India 29 October 2016: Diwali, or Deepavali, one of the most significant festivals celebrated not only by Hindus in india but hindus across the world. festival of lights is another name given to it, Diwali is celebrated by people in India, Nepal, Malaysia, Mauritius, Pakistan, etc. on the day of ‘amavasya’ or new moon. Diwali this year will be celebrated on Monday, October 30.
In India Diwali is one of the grandest festivals, where people start preparing for it months in advance. During Diwali diyas are lit up in the entire country, crackers and happiness. Diwali is celebrated for five-days, starting with Dhanteras and ends with Bhai Dooj. The third day is considered as the main day of Diwali.
How Diwali or Deepavali Originated?
For ages Diwali was celebrated as a harvest festival, which symbolized celebrating the arrival of wealth and blessings. Even today In many villages where primary occupation of people is agriculture it is still celebrated as the harvest festival.
In sanskrit scriptures this festival is known as Skanda Purana and Padma Purana which means diyas or tiny lamps which are used to symbolize the sun the energy giver. Deepawali or diwali comes from the words the “diwa” or "deep" which stands for "lamp" or "light", and "avali" stands for a "row". Hence you find a row of lamps everywhere during Diwali in India. In the Hindu mythology, Diwali is known to be associated with Yama and Nachiketa on the new moon night of Diwali.
King Harsha in a seventh century Sanskrit play, mentions Deepapratipadutsava, when diyas are lit and newly married couples are gifted, in remembrance of the marriage of god Vishnu and goddess Lakshmi. Rajasekhara referred to Deepavali as Dipamalika, In the ninth century Kayvamimamsa, according to which this tradition people clean and decorate their homes, streets and markets with lights during this week.
Many of us today celebrate Diwali in remembrance of the return of Ram and Sita to ayodhya after 14 years of vanvas, while some people celebrate it as the return of Pandavas.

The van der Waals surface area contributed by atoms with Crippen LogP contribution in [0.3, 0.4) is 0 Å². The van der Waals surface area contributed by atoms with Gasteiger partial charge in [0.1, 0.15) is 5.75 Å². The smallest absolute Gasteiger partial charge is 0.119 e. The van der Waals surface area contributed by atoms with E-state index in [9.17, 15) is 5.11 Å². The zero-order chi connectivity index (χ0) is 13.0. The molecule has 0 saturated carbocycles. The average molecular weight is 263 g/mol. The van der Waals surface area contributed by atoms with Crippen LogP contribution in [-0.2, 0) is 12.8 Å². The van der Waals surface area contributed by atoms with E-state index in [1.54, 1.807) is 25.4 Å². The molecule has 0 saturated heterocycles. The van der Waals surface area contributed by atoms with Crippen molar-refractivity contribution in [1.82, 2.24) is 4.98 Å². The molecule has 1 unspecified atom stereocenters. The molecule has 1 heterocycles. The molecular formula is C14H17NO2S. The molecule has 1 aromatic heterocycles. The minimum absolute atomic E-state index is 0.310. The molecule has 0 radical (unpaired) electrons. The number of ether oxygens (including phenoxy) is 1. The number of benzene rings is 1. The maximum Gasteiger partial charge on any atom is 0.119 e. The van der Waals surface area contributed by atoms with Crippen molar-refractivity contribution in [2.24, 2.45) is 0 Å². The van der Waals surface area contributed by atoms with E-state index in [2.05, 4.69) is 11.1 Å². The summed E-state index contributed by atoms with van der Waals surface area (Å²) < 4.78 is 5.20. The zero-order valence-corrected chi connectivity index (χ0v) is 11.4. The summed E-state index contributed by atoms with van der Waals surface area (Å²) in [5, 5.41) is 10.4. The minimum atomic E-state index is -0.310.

How is Diwali or Deepavali celebrated?
People start preparations for Diwali months in advance. In preparation for the festivities People buy gold, silver and utensils, Start cleaning and decorating their homes with colourful rangolis, bright diyas and other decorations.
During Diwali or Deepavali most People worship Lakshmi who is known to be the goddess of wealth and prosperity, and also lord Ganesha who is the remover of all obstacles.
The Diwali or Deepavali celebrations starts with Dhanteras which is the festival of wealth. On the second day it is Naraka Chaturdashi, The actual day of Diwali is the third day and the new moon day and the most significant day. The husband-wife bond is celebrated on the fourth day known as the Diwali Padva and the diwali festivities end with Bhai Dooj which is dedicated to the sister-brother relationship on the fifth day.
People start preparing for diwali by cleaning, renovating, and decorating their homes and offices. During diwali people dress up in new clothes, decorate their homes by lighting lamps and candles and doing pujas to the goddess Lakshmi. After the laxmi puja people generally burst firecrackers, and have a family get together and exchange sweets and gifts.
During diwali many businessmen mark a start of a new financial year with a fresh accounts book known popularly as ‘Bhai Khata’, after offering it to goddess Lakshmi. There is a popular belief that with the blessings of goddess lakshmi, it will be a profitable year for them.
Kali Puja on Diwali
Kali Puja is also celebrated on the diwali night predominantly by Bengalis. King of Navadveep, Raja Krishnachandra introduced Kali puja in the eighteenth century. This festival gained a lot of popularity in the nineteenth century when it was patronised by the local kings and land lords in Bengal. This puja is very popular in the region of Bengal and is now celebrated with equal fanfare as Diwali.